Steve Clarke revealed he was warned off a move to Rangers as a player because of their sectarian issues.
More than three decades on, the Catholic-raised Kilmarnock manager was subjected to abuse by religious bigots during his side's Scottish Cup defeat at Ibrox on Wednesday.
Instead of accepting the hatred as some sort of twisted norm, Clarke has again spoken out in a bid to prompt better action from authorities.
Appearing alongside club captain Kris Boyd, who was subjected to sectarian abuse by Celtic fans days earlier, the 55-year-old reiterated that Rangers assured him religion would not be an issue when they made a move for him last year.
Clarke discovered differently when he was called a "Fenian b*****d" by a section of the Ibrox crowd, prompting him to accuse them of living in the "Dark Ages" and express relief his children did not grow up in such a culture.
The former Chelsea defender and coach, who returned to Scotland in 2017, said: "I've had a fantastic reaction to what I said.
"Great support from everybody, a lot of good people, a lot of good messages, all very supportive. A good message from Rangers, a good message from the SFA, a good message from the Scottish government.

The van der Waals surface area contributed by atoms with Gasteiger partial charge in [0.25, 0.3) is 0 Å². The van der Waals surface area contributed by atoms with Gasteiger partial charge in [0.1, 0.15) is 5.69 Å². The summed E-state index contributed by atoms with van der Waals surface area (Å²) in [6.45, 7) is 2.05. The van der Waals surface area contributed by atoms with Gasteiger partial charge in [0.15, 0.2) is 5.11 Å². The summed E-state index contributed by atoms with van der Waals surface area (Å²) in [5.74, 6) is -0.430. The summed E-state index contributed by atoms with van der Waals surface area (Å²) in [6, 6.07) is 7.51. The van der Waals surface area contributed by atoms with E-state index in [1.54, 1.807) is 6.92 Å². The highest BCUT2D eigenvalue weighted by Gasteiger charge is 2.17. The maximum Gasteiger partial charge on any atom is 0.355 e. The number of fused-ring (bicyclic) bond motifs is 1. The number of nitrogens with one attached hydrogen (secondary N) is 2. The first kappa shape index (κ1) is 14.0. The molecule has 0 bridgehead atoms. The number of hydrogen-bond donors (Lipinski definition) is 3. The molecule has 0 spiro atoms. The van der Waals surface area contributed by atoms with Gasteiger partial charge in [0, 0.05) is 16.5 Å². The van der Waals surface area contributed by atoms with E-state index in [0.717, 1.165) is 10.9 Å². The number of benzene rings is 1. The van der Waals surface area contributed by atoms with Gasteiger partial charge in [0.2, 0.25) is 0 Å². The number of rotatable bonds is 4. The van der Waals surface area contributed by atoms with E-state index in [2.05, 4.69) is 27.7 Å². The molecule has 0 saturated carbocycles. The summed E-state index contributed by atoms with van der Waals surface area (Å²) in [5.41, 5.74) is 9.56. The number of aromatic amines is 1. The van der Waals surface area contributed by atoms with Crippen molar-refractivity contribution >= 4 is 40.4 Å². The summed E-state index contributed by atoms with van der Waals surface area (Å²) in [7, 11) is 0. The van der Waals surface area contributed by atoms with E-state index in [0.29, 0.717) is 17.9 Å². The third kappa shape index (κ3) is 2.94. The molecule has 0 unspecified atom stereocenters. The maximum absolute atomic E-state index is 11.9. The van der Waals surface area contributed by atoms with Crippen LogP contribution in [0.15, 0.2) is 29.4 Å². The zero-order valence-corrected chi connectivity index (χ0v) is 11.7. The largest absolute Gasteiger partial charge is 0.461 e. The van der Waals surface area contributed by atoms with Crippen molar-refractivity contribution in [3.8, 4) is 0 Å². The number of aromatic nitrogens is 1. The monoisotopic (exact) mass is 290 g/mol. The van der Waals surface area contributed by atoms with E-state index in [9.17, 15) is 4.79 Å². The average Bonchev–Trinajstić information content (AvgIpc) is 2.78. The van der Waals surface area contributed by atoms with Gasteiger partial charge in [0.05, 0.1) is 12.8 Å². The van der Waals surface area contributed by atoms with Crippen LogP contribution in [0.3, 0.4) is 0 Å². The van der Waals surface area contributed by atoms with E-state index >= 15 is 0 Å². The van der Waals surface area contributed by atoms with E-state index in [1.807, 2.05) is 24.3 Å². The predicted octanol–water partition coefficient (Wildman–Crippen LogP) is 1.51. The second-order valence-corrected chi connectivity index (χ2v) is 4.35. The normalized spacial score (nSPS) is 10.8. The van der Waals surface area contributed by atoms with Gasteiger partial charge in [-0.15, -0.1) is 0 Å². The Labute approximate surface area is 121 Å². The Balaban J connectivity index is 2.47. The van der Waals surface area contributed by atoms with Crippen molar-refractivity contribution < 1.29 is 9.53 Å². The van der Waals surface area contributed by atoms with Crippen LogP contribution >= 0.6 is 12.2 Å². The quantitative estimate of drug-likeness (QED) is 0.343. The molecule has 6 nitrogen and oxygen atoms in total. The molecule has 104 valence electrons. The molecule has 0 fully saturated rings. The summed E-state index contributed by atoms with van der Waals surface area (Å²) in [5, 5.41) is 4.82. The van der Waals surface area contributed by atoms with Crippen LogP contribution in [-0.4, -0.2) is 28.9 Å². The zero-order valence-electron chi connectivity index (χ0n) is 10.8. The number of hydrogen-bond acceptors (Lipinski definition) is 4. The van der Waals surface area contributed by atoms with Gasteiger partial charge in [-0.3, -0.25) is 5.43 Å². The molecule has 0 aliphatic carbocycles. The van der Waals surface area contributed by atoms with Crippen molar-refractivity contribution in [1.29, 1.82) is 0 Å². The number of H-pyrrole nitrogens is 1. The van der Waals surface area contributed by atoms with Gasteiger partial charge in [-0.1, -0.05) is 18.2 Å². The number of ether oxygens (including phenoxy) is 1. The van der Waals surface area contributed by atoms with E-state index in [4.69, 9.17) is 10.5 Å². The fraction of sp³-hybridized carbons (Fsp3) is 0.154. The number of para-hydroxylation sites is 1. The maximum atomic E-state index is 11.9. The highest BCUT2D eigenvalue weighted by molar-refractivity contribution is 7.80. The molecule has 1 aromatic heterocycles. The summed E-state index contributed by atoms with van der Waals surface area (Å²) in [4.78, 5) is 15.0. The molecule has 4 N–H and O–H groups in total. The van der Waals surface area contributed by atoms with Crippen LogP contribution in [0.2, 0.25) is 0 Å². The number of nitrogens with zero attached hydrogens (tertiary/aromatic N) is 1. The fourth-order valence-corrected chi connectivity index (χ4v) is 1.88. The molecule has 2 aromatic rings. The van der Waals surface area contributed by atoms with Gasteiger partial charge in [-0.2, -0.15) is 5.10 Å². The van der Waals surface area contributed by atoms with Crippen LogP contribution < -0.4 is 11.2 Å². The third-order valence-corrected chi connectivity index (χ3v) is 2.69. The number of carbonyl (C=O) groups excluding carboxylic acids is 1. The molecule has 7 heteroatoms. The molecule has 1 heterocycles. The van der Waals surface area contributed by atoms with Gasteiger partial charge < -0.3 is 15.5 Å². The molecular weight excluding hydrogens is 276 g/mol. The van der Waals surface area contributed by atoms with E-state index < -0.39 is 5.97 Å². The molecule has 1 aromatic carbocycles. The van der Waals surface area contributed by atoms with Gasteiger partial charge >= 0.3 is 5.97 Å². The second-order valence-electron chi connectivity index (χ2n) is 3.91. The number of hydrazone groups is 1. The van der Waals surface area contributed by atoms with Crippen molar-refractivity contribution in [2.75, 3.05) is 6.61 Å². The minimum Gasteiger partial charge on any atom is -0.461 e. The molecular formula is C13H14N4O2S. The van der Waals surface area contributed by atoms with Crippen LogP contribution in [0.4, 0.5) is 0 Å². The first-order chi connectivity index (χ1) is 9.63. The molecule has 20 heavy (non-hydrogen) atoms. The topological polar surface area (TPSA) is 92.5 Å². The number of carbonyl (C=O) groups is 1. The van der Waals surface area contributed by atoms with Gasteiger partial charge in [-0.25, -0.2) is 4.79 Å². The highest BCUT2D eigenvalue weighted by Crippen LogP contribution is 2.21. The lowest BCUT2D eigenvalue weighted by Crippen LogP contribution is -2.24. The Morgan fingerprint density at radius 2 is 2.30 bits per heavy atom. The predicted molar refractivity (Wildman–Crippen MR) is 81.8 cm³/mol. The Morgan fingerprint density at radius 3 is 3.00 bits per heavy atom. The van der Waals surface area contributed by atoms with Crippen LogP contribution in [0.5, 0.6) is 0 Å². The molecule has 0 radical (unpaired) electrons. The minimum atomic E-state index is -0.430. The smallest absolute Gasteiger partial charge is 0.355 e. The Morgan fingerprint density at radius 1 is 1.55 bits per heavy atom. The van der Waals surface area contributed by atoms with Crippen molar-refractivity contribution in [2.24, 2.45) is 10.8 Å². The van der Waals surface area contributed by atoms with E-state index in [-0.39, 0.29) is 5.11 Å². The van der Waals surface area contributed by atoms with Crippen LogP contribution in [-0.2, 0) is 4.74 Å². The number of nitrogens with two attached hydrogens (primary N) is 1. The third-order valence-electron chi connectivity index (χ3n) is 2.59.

"I hope the publicity and the good words that have come out manifest itself into better policy and hopefully a better society in the future."
Clarke believes there were major advances during his time out of the country.
"When I was a player going back to 1984, '85, '86, Rangers didn't sign Catholic players.
"When I was at St Mirren there was an enquiry when Graeme Souness took over about me going to Rangers. The manager, Alex Smith, said: 'No, you couldn't do that son.' And it wasn't because there was any racism or sectarianism from Alex, he was just protecting me."